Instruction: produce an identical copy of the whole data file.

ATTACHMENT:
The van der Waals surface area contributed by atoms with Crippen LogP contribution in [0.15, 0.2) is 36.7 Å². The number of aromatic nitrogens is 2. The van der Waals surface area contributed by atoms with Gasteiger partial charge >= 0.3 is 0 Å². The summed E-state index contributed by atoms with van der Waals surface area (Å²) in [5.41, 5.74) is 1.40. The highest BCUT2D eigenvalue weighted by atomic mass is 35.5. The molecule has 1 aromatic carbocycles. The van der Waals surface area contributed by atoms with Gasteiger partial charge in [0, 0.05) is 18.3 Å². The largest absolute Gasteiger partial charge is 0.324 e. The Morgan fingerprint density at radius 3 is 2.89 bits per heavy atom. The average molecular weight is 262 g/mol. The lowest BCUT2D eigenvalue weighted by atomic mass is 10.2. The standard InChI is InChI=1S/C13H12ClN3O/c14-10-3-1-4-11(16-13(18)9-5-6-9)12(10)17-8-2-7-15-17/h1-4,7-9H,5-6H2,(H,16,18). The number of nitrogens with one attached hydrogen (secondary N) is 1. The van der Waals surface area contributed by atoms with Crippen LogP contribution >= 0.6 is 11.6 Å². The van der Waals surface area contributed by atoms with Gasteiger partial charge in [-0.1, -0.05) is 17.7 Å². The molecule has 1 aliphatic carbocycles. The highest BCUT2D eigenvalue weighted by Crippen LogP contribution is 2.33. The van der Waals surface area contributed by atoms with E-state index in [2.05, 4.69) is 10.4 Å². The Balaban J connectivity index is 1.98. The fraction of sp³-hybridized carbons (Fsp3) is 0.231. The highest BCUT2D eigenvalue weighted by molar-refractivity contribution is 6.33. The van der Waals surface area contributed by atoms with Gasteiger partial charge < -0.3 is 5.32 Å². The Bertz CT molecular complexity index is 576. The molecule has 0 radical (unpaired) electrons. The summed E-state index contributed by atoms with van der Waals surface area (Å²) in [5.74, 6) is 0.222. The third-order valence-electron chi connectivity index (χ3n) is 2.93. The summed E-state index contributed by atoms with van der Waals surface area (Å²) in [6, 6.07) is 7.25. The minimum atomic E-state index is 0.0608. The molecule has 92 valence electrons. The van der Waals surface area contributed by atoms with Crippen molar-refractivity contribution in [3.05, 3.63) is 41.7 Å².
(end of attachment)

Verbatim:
The van der Waals surface area contributed by atoms with Crippen LogP contribution in [0.15, 0.2) is 36.7 Å². The number of aromatic nitrogens is 2. The van der Waals surface area contributed by atoms with Gasteiger partial charge >= 0.3 is 0 Å². The summed E-state index contributed by atoms with van der Waals surface area (Å²) in [5.41, 5.74) is 1.40. The highest BCUT2D eigenvalue weighted by atomic mass is 35.5. The molecule has 1 aromatic carbocycles. The van der Waals surface area contributed by atoms with Gasteiger partial charge in [0, 0.05) is 18.3 Å². The largest absolute Gasteiger partial charge is 0.324 e. The Morgan fingerprint density at radius 3 is 2.89 bits per heavy atom. The average molecular weight is 262 g/mol. The lowest BCUT2D eigenvalue weighted by atomic mass is 10.2. The standard InChI is InChI=1S/C13H12ClN3O/c14-10-3-1-4-11(16-13(18)9-5-6-9)12(10)17-8-2-7-15-17/h1-4,7-9H,5-6H2,(H,16,18). The number of nitrogens with one attached hydrogen (secondary N) is 1. The van der Waals surface area contributed by atoms with Crippen LogP contribution >= 0.6 is 11.6 Å². The van der Waals surface area contributed by atoms with Gasteiger partial charge in [-0.1, -0.05) is 17.7 Å². The molecule has 1 aliphatic carbocycles. The highest BCUT2D eigenvalue weighted by Crippen LogP contribution is 2.33. The van der Waals surface area contributed by atoms with E-state index in [2.05, 4.69) is 10.4 Å². The Balaban J connectivity index is 1.98. The fraction of sp³-hybridized carbons (Fsp3) is 0.231. The highest BCUT2D eigenvalue weighted by molar-refractivity contribution is 6.33. The van der Waals surface area contributed by atoms with Gasteiger partial charge < -0.3 is 5.32 Å². The Bertz CT molecular complexity index is 576. The molecule has 0 radical (unpaired) electrons. The summed E-state index contributed by atoms with van der Waals surface area (Å²) in [5.74, 6) is 0.222. The third-order valence-electron chi connectivity index (χ3n) is 2.93. The summed E-state index contributed by atoms with van der Waals surface area (Å²) in [6, 6.07) is 7.25. The minimum atomic E-state index is 0.0608. The molecule has 92 valence electrons. The van der Waals surface area contributed by atoms with Crippen molar-refractivity contribution in [3.05, 3.63) is 41.7 Å².